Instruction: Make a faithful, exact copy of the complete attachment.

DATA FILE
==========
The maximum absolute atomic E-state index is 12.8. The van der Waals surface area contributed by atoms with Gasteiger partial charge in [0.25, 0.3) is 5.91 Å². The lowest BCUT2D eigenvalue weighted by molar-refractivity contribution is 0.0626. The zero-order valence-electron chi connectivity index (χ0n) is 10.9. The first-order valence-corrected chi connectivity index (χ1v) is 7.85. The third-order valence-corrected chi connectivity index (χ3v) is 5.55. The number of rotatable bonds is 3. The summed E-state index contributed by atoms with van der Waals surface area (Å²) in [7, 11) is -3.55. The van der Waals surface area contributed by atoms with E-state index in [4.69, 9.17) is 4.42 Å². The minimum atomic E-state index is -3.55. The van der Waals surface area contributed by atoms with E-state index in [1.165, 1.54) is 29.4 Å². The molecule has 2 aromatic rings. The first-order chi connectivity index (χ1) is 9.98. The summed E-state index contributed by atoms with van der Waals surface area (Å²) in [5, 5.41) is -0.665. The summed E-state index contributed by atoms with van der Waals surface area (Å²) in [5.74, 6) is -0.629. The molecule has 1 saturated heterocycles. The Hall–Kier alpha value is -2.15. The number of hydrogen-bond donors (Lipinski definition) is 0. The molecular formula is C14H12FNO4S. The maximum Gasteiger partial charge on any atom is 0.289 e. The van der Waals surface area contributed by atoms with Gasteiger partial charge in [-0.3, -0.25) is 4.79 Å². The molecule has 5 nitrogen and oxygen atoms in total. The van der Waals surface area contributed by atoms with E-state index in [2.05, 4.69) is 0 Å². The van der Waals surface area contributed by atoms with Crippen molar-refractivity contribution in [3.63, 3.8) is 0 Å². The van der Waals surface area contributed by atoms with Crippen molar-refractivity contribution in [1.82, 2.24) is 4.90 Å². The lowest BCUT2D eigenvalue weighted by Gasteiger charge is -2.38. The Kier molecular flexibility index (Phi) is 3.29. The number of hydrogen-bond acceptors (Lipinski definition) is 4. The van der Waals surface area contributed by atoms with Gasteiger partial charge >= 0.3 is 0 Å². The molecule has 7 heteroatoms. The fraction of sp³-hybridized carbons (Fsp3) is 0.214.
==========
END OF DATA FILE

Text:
The maximum absolute atomic E-state index is 12.8. The van der Waals surface area contributed by atoms with Gasteiger partial charge in [0.25, 0.3) is 5.91 Å². The lowest BCUT2D eigenvalue weighted by molar-refractivity contribution is 0.0626. The zero-order valence-electron chi connectivity index (χ0n) is 10.9. The first-order valence-corrected chi connectivity index (χ1v) is 7.85. The third-order valence-corrected chi connectivity index (χ3v) is 5.55. The number of rotatable bonds is 3. The summed E-state index contributed by atoms with van der Waals surface area (Å²) in [7, 11) is -3.55. The van der Waals surface area contributed by atoms with E-state index in [4.69, 9.17) is 4.42 Å². The minimum atomic E-state index is -3.55. The van der Waals surface area contributed by atoms with E-state index in [1.165, 1.54) is 29.4 Å². The molecule has 2 aromatic rings. The first-order chi connectivity index (χ1) is 9.98. The summed E-state index contributed by atoms with van der Waals surface area (Å²) in [5, 5.41) is -0.665. The summed E-state index contributed by atoms with van der Waals surface area (Å²) in [5.74, 6) is -0.629. The molecule has 1 saturated heterocycles. The Hall–Kier alpha value is -2.15. The number of hydrogen-bond donors (Lipinski definition) is 0. The molecular formula is C14H12FNO4S. The maximum Gasteiger partial charge on any atom is 0.289 e. The van der Waals surface area contributed by atoms with Gasteiger partial charge in [-0.3, -0.25) is 4.79 Å². The molecule has 5 nitrogen and oxygen atoms in total. The van der Waals surface area contributed by atoms with E-state index in [2.05, 4.69) is 0 Å². The van der Waals surface area contributed by atoms with Crippen molar-refractivity contribution in [3.63, 3.8) is 0 Å². The van der Waals surface area contributed by atoms with Crippen molar-refractivity contribution in [1.82, 2.24) is 4.90 Å². The lowest BCUT2D eigenvalue weighted by Gasteiger charge is -2.38. The Kier molecular flexibility index (Phi) is 3.29. The number of hydrogen-bond acceptors (Lipinski definition) is 4. The van der Waals surface area contributed by atoms with Gasteiger partial charge >= 0.3 is 0 Å². The molecule has 7 heteroatoms. The fraction of sp³-hybridized carbons (Fsp3) is 0.214.